Although blurred and heavily contested, the concept of ’tourist destination’ still deserves careful attention. Despite its unstable characteristics, ’destination’ is a central and meaningful term in play among all parties in the field of tourism, including tourists, tourism operators, and politicians, as well as students and tourism scholars. This anthology draws on different approaches and discourses of tourism destination development, while focusing on how they are shaped and reshaped and how they should be read and rehearsed. The book reveals dominant as well as alternative approaches to the field. The authors demonstrate how tourism destinations are commercial, but socially embedded; how they are both material and territorial, but at the same time socially constructed; how production of touristic brands and images are vital, but contested. Such tensions are unfolded through paradigmatic discussions and a series of case studies from the northern hemisphere. The chapters in the book investigate how destination development is catalysed through theming, how changing environments lead to reorientations, and how destinations are political. Altogether, the book provides experts and students with an up-to-date theoretical and empirical insight into tourist destinations.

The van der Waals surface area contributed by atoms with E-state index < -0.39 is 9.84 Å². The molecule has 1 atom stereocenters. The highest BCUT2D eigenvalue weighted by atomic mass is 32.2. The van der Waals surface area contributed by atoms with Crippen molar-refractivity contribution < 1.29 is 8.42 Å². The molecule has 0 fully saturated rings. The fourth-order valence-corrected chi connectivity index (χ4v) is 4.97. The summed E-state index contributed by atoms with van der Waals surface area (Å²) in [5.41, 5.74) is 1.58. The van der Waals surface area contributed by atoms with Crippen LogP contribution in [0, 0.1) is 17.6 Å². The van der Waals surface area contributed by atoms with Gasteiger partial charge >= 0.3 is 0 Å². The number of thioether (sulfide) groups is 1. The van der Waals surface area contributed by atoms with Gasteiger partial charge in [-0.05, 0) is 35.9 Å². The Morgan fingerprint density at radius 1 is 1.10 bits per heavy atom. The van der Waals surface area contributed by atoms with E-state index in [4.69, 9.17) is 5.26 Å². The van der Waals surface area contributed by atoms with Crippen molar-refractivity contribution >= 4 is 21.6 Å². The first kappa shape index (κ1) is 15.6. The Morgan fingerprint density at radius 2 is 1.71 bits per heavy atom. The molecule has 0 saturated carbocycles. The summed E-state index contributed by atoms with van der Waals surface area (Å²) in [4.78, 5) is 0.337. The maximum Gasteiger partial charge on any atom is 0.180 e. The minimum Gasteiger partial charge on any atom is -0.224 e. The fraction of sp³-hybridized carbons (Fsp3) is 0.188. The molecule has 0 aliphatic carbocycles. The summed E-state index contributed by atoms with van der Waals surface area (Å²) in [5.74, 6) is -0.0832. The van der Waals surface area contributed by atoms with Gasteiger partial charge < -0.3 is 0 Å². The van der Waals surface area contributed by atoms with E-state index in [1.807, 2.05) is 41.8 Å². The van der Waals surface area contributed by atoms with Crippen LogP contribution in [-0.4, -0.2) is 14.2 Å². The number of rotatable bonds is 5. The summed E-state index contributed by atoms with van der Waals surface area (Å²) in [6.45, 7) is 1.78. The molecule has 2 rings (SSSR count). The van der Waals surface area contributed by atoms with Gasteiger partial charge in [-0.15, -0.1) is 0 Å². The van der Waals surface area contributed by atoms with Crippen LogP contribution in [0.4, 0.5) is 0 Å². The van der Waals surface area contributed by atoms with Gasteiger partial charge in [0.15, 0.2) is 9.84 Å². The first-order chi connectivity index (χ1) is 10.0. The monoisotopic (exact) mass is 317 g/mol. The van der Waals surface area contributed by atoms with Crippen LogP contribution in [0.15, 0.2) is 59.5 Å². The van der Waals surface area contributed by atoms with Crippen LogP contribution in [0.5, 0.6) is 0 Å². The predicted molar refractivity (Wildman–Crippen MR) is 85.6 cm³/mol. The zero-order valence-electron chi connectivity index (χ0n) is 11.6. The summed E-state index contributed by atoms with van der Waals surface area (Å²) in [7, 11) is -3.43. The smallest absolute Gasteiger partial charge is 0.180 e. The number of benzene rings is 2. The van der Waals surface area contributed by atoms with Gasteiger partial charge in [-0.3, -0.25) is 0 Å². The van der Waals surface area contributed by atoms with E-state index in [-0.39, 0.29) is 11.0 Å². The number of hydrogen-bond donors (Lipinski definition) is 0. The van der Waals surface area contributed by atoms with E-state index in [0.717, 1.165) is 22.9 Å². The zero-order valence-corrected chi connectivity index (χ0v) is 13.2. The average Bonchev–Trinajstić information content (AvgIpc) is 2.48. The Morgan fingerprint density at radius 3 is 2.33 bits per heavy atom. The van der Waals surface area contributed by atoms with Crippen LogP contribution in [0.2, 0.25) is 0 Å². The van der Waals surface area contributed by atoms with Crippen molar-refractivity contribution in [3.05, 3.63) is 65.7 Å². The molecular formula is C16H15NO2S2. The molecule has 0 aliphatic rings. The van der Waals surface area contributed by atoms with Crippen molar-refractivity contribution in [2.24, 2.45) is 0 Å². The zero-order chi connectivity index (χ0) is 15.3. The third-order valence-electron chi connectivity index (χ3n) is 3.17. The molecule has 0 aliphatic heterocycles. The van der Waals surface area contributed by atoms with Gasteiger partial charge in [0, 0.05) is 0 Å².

’The destination is central to the study of tourism but it is easy for the concept to become a somewhat simplistic territorial one overly infused by analysis of economics, marketing and strategy. This book digs far deeper into the intellectual roots of the destination. It spends adequate critical time grappling with meaning; it provides rich illustration through case studies and offers new insights into the re-orientation of destination studies.’ John Tribe, University of Surrey, UK ’If tourism’s formative power in the making of societies is acknowledged, few contributions take this point as comprehensively into social science as this impressive volume edited by Viken and GranÃ¥s. Through critical thinking and theoretically informative case studies, readers are taken aboard reflexive and situated investigations of the plural and multiple ways in which tourist destinations develop.’ JÃ¸rgen Ole BÃ¦renholdt, Roskilde University, Denmark